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MAS November Monthly Meeting

Whispers from the Universe: Astronomy with Gravitational Waves

Dr. Patrick Brady, LIGO, November Meeting Speaker

Dr. Brady will talk about the generation of gravitational waves by colliding black holes and neutron stars, and how they are measured here on Earth using the LIGO detectors. He will tell the story of the first detection of gravitational waves in 2015, for which the Nobel Prize was awarded in 2017, through to the exciting observations that are becoming almost routine.

Patrick Brady received his B.Sc. from University College Dublin in 1988 and a Ph.D. in Physics from the University of Alberta in 1994 where he studied with Werner Israel. He has held research positions at the University of Newcastle-upon-Tyne, Caltech, University of California, Santa Barbara...

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Virtual Moon Over Monona Terrace

8.8 day old moon

FREE Virtual Event

Friday, October 23, 2020
7:30 – 9:30PM


Moon Over Monona Terrace is going virtual! Take a live guided tour of our Moon and other celestial objects in our solar system with members of the Madison Astronomical Society (MAS). Program Highlights:

  • Live Telescope Feed (weather permitting) – Explore the surface of the Moon and other celestial objects through telescopes provided by MAS members.
  • Sky Talk (planetarium simulation) – Explore the night sky and the wonders of astronomy, led by Geoff Holt, Planetarium Director, Madison Memorial H.S.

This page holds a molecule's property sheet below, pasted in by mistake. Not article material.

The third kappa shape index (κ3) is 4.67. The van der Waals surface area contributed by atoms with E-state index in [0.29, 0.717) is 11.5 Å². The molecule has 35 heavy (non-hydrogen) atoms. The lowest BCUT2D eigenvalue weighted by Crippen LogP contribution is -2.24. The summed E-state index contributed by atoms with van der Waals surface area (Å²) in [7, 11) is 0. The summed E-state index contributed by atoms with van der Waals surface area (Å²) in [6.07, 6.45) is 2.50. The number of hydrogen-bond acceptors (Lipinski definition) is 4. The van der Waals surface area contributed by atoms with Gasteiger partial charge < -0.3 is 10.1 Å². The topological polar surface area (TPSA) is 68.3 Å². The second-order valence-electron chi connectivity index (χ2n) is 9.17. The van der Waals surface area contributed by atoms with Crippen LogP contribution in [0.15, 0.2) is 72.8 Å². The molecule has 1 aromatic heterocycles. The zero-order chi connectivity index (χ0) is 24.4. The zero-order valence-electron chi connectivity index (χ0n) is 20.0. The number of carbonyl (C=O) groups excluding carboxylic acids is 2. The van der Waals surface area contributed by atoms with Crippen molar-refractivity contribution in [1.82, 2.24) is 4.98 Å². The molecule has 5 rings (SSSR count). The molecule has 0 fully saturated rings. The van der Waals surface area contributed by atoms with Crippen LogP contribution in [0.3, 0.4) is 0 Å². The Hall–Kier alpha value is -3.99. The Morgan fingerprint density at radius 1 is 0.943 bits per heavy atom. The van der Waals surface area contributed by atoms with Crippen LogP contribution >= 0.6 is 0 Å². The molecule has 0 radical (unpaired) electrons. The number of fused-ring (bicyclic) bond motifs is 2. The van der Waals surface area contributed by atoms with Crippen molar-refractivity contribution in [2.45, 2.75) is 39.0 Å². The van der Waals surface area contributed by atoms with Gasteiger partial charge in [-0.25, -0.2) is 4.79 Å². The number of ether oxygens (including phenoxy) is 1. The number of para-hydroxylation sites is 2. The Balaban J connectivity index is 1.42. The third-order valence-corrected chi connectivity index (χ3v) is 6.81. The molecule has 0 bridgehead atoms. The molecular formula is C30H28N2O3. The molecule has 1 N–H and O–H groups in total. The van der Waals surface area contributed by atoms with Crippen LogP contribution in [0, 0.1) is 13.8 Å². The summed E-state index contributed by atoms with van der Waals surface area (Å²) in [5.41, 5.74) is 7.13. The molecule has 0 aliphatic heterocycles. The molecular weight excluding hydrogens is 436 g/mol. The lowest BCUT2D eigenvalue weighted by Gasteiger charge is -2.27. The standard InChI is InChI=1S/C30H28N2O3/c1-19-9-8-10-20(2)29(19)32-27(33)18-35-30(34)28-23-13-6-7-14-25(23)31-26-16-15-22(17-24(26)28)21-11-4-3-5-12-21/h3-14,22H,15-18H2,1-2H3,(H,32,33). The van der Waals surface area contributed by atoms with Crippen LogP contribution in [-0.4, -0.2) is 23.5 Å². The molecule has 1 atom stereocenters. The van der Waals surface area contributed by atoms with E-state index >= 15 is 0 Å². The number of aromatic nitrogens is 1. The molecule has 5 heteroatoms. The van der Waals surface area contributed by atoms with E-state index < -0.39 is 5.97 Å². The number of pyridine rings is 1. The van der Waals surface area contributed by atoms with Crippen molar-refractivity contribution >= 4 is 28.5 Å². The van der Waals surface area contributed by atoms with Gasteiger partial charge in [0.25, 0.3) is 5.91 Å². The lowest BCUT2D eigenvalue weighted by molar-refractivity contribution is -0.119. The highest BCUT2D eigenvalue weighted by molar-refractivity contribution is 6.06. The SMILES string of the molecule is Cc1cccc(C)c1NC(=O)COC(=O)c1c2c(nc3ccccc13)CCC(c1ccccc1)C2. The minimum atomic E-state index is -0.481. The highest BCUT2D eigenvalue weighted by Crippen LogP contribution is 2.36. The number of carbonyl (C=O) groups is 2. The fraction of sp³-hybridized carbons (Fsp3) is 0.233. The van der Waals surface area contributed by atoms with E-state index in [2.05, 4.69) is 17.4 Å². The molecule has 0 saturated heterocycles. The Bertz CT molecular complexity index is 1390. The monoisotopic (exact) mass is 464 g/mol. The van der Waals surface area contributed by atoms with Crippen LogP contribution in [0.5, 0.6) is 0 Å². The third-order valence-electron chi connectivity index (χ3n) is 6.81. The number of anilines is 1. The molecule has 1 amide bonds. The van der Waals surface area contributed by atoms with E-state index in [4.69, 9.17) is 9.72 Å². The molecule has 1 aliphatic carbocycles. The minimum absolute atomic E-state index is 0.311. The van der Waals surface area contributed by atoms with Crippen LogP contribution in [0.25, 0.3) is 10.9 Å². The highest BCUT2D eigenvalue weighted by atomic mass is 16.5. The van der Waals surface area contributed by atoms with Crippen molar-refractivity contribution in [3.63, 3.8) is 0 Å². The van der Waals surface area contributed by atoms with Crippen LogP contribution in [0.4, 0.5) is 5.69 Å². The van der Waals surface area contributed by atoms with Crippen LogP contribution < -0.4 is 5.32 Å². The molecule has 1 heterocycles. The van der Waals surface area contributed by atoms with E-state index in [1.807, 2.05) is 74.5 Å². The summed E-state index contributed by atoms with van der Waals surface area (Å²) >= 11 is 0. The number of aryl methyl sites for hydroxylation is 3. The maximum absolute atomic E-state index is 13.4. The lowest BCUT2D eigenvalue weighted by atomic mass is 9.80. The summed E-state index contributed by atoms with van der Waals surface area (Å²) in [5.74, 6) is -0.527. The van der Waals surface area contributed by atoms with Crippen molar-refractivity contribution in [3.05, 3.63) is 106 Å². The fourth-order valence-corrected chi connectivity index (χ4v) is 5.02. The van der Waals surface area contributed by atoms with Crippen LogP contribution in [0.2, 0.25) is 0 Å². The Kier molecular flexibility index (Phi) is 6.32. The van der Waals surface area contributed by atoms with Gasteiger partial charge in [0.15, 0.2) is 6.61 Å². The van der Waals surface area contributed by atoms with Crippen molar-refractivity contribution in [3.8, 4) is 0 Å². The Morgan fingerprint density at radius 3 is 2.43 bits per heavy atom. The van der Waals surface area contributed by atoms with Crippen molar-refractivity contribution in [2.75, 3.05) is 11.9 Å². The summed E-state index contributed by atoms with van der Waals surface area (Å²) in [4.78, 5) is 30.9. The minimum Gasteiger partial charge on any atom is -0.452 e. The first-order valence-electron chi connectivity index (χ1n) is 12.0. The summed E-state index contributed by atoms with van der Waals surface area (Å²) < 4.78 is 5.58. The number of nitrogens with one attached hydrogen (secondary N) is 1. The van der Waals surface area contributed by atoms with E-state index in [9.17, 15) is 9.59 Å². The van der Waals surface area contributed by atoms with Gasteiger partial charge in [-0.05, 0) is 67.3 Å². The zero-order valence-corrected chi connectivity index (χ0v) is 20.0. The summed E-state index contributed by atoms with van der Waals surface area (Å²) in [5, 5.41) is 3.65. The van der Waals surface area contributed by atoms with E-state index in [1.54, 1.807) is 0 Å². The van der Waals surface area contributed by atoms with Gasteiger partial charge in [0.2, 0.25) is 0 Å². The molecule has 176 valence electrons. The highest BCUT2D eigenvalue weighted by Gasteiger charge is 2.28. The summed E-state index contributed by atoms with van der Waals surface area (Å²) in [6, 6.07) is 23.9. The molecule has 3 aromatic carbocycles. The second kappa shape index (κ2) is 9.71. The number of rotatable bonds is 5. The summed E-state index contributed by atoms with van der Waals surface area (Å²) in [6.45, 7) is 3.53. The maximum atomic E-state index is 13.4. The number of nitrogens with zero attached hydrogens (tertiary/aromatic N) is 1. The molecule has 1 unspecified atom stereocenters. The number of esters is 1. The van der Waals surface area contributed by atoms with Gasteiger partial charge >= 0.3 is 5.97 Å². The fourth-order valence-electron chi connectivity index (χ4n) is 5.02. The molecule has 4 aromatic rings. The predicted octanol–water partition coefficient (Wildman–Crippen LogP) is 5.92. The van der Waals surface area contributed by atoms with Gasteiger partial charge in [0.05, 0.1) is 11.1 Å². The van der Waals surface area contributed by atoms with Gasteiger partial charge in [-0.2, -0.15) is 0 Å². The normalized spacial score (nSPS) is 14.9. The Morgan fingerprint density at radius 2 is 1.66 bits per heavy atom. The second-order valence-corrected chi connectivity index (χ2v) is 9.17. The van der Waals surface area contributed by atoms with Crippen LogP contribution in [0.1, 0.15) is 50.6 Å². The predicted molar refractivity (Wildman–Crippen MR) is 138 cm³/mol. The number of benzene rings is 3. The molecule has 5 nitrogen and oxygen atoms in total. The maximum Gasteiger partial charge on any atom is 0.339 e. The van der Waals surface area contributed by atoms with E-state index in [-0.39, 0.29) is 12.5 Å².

• YouTube Channel (informational and educational videos) – Visit the Monona Terrace YouTube channel and select from several videos, presented by members of MAS, to enhance your event experience.

Advanced r...

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MAS October Monthly Meeting

Insterstellar laser-sailing: problems and solutions

October MAS Speaker: Dr. Victor Brar

The October MAS meeting will be a virtual meeting hosted with Zoom.

Speaker: Victor Brar, Van Vleck Assistant Professor of Physics, UW-Madison.

In this talk Dr. Brar will summarize recent efforts that have been put into motion which aim to send spacecraft to Alpha Centauri at relativistic speeds, with a goal of receiving data back within our lifetimes. Those proposed missions hinge on developing laser sail technology, in which a high power (~100GW) laser propels a reflective spacecraft. He will discuss the stringent design parameters that the spacecraft must satisfy, and describe how those parameters can be achieved using recently developed ‘metasurface’ technology.

Dr...

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MAS September Monthly Meeting

Copernicus: A Life on the Frontiers

MAS September Meeting with Dr. Michael Shank

The September MAS meeting will be a virtual meeting hosted with Zoom.

UW Madison emeritus professor of the history of science Dr. Michael Shank will present on “Copernicus: A Life on the Frontiers.”

Description: An unexpected invitation to write a general-audience biography of Copernicus has forced this historian of medieval science to wrestle anew with the founding figure of the Scientific Revolution. I expected the assignment to be quick and easy. Instead, it has driven me back to the sources and completely changed my picture of the man. Copernicus was far more buffeted by Baltic politics and indebted to his late-medieval background than I had ever expected...

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MAS August Monthly Meeting

A Brief History of Time(keeping): Optical atomic clocks and their applications

Image of an optical atomic clock

At the August MAS meeting, our guest speaker will be Shimon Kolkowitz of the UW-Madison physics department (assistant professor). Due to COVID-19 restrictions, this meeting will again be held via Zoom.

Optical atomic clocks are now the most stable and accurate timekeepers in the world, with fractional accuracies equivalent to neither losing nor gaining a second over the entire age of the universe. This unprecedented level of metrological precision offers sensitivity to new physics phenomena, opening the door to exciting and unusual applications...